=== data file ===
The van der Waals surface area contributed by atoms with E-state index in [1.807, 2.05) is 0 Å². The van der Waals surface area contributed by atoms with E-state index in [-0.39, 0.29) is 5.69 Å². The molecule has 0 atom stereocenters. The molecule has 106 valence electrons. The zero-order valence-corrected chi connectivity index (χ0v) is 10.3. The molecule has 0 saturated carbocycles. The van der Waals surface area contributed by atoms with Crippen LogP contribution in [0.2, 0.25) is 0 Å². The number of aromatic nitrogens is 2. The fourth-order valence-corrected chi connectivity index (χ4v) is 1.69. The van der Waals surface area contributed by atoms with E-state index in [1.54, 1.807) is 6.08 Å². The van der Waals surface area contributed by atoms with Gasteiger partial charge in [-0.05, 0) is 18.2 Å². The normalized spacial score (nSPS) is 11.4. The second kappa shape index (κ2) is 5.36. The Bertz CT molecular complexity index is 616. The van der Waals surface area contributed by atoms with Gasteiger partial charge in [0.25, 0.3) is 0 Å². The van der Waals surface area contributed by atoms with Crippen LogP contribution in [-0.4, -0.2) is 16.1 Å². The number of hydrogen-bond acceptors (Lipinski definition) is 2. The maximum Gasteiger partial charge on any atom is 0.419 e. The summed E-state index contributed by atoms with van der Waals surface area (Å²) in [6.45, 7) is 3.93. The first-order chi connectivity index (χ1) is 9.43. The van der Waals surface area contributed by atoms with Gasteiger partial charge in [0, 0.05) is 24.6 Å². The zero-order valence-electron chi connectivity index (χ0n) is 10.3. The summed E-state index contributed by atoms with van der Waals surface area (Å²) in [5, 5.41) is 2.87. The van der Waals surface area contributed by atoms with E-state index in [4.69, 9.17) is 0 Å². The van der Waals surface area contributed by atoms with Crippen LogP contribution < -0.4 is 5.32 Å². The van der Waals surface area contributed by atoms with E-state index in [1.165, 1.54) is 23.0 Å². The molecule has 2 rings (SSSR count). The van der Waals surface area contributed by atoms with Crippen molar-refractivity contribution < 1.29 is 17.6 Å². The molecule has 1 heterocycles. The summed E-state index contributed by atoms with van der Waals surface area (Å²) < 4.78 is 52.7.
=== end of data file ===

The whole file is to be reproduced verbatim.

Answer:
The van der Waals surface area contributed by atoms with E-state index in [1.807, 2.05) is 0 Å². The van der Waals surface area contributed by atoms with E-state index in [-0.39, 0.29) is 5.69 Å². The molecule has 0 atom stereocenters. The molecule has 106 valence electrons. The zero-order valence-corrected chi connectivity index (χ0v) is 10.3. The molecule has 0 saturated carbocycles. The van der Waals surface area contributed by atoms with Crippen LogP contribution in [0.2, 0.25) is 0 Å². The number of aromatic nitrogens is 2. The fourth-order valence-corrected chi connectivity index (χ4v) is 1.69. The van der Waals surface area contributed by atoms with E-state index in [1.54, 1.807) is 6.08 Å². The van der Waals surface area contributed by atoms with Gasteiger partial charge in [-0.05, 0) is 18.2 Å². The normalized spacial score (nSPS) is 11.4. The second kappa shape index (κ2) is 5.36. The Bertz CT molecular complexity index is 616. The van der Waals surface area contributed by atoms with Gasteiger partial charge in [0.25, 0.3) is 0 Å². The van der Waals surface area contributed by atoms with Crippen LogP contribution in [-0.4, -0.2) is 16.1 Å². The number of hydrogen-bond acceptors (Lipinski definition) is 2. The maximum Gasteiger partial charge on any atom is 0.419 e. The summed E-state index contributed by atoms with van der Waals surface area (Å²) in [6.45, 7) is 3.93. The first-order chi connectivity index (χ1) is 9.43. The van der Waals surface area contributed by atoms with Gasteiger partial charge in [0, 0.05) is 24.6 Å². The zero-order valence-electron chi connectivity index (χ0n) is 10.3. The summed E-state index contributed by atoms with van der Waals surface area (Å²) in [5, 5.41) is 2.87. The van der Waals surface area contributed by atoms with E-state index in [4.69, 9.17) is 0 Å². The van der Waals surface area contributed by atoms with Crippen LogP contribution < -0.4 is 5.32 Å². The van der Waals surface area contributed by atoms with E-state index in [1.165, 1.54) is 23.0 Å². The molecule has 2 rings (SSSR count). The van der Waals surface area contributed by atoms with Crippen molar-refractivity contribution < 1.29 is 17.6 Å². The molecule has 1 heterocycles. The summed E-state index contributed by atoms with van der Waals surface area (Å²) < 4.78 is 52.7.